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dc.contributor.advisorTrgovcich, Joanne
dc.creatorShah, Niti
dc.descriptionDean's Undergraduate Research Funden
dc.description.abstractHuman cytomegalovirus (HCMV) causes severe diseases in those with immature or compromised immune systems, including transplant patients and congenitally infected infants. Even in normal healthy adults, this virus has been linked to chronic diseases such as atherosclerosis and cancer. Research has shown that HCMV is able to utilize a range of cellular signaling pathways to promote its replication. Sphingolipid signaling impacts several important physiological processes, including cell growth, migration, and survival (1). Based on this, we hypothesized that sphingolipids are regulated by virus infection. When we examined the accumulation of sphingolipids in cells infected with HCMV, we observed that sphingolipid metabolism is dynamically regulated according to the temporal phase of infection. In this thesis, we set out to study the consequences of this regulation. In these studies, we found that cells exposed to bioactive sphingolipids before infection show reduced synthesis of viral proteins. These findings provide evidence that activation of sphingolipid signaling pathways may play a role in cellular antiviral defense.en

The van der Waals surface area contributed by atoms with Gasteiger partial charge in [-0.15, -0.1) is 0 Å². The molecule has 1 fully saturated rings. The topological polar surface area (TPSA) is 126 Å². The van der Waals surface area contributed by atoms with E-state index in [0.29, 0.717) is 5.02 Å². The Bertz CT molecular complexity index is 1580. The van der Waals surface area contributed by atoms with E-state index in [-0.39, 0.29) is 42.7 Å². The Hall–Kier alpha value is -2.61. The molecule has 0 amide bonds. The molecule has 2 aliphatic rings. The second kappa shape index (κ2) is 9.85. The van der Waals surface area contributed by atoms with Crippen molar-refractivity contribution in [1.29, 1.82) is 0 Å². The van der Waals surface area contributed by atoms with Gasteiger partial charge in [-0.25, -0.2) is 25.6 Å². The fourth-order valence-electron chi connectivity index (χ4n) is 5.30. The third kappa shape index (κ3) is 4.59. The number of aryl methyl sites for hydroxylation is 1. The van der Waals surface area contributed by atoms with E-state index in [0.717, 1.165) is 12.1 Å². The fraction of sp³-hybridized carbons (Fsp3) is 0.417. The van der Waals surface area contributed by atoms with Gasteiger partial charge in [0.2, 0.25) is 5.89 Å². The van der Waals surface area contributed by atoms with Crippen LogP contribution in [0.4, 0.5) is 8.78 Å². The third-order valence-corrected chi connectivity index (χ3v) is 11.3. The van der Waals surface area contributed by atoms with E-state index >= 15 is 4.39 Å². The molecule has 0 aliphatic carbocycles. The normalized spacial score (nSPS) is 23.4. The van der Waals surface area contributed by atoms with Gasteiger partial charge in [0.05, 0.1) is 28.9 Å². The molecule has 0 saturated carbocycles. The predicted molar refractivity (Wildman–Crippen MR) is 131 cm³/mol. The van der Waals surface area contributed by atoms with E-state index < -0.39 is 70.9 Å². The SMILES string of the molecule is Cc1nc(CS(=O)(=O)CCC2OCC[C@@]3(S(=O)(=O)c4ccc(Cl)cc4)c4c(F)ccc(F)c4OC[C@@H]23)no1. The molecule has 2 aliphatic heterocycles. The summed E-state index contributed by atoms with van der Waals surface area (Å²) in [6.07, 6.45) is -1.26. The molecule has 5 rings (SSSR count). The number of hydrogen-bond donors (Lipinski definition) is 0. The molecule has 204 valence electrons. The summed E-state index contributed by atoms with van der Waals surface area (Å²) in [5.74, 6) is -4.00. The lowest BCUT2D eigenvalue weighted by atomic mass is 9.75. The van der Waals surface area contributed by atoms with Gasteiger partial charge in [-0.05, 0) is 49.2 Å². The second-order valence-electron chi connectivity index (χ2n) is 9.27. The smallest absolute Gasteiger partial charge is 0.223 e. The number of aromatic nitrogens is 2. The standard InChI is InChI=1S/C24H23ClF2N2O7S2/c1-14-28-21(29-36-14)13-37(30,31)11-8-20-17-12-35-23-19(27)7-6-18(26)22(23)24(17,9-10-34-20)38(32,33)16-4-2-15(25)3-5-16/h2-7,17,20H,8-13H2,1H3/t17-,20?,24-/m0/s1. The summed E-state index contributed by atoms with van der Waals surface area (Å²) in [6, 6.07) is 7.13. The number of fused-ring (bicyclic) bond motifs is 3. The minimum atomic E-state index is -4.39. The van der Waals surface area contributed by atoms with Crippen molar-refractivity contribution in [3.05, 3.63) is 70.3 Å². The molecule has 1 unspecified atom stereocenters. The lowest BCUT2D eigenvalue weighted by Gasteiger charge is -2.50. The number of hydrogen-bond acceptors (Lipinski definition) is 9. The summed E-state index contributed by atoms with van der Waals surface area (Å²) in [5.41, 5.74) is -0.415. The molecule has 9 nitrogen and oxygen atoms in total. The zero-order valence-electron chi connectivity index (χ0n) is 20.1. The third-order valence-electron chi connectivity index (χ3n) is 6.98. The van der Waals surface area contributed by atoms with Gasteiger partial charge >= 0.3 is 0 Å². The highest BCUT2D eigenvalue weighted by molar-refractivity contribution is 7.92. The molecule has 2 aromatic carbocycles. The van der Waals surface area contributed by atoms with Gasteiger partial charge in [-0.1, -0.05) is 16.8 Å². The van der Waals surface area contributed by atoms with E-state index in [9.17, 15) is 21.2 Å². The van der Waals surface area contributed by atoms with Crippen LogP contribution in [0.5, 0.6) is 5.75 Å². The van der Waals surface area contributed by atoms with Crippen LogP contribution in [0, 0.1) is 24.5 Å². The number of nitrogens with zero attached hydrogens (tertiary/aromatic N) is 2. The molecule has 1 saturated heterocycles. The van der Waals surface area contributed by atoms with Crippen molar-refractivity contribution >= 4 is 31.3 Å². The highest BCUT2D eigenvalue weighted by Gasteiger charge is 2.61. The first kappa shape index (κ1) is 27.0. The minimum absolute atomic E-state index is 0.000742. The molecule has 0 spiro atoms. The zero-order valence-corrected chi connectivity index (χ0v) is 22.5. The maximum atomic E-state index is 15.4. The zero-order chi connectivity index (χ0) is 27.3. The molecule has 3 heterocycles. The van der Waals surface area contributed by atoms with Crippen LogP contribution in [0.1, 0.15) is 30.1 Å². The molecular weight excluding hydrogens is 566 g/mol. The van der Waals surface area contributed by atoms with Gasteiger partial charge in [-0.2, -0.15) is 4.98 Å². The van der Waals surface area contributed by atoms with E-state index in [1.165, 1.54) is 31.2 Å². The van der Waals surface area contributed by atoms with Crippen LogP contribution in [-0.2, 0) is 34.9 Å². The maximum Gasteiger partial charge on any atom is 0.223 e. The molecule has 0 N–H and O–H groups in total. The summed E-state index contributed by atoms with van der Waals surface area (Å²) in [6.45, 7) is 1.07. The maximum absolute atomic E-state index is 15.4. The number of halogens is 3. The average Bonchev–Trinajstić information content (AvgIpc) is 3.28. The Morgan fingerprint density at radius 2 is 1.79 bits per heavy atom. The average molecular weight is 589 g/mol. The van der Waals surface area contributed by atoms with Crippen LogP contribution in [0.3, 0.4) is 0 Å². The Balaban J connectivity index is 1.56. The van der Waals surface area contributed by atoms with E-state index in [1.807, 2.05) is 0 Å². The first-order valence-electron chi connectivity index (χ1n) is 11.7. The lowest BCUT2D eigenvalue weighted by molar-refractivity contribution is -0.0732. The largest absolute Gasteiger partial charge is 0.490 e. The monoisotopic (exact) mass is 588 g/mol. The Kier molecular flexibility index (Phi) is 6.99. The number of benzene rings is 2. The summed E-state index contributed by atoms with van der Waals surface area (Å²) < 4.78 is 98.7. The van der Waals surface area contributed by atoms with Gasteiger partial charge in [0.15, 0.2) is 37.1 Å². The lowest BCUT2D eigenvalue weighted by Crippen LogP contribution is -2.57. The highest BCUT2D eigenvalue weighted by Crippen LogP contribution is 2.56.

dc.publisherThe Ohio State Universityen
dc.relation.ispartofseriesThe Ohio State University. College of Biological Sciences Honors Theses; 2009en
dc.subjectAntiviral Activityen
dc.titleAntiviral Activity of Bioactive Sphingolipidsen
dc.description.embargoA five-year embargo was granted for this item.en

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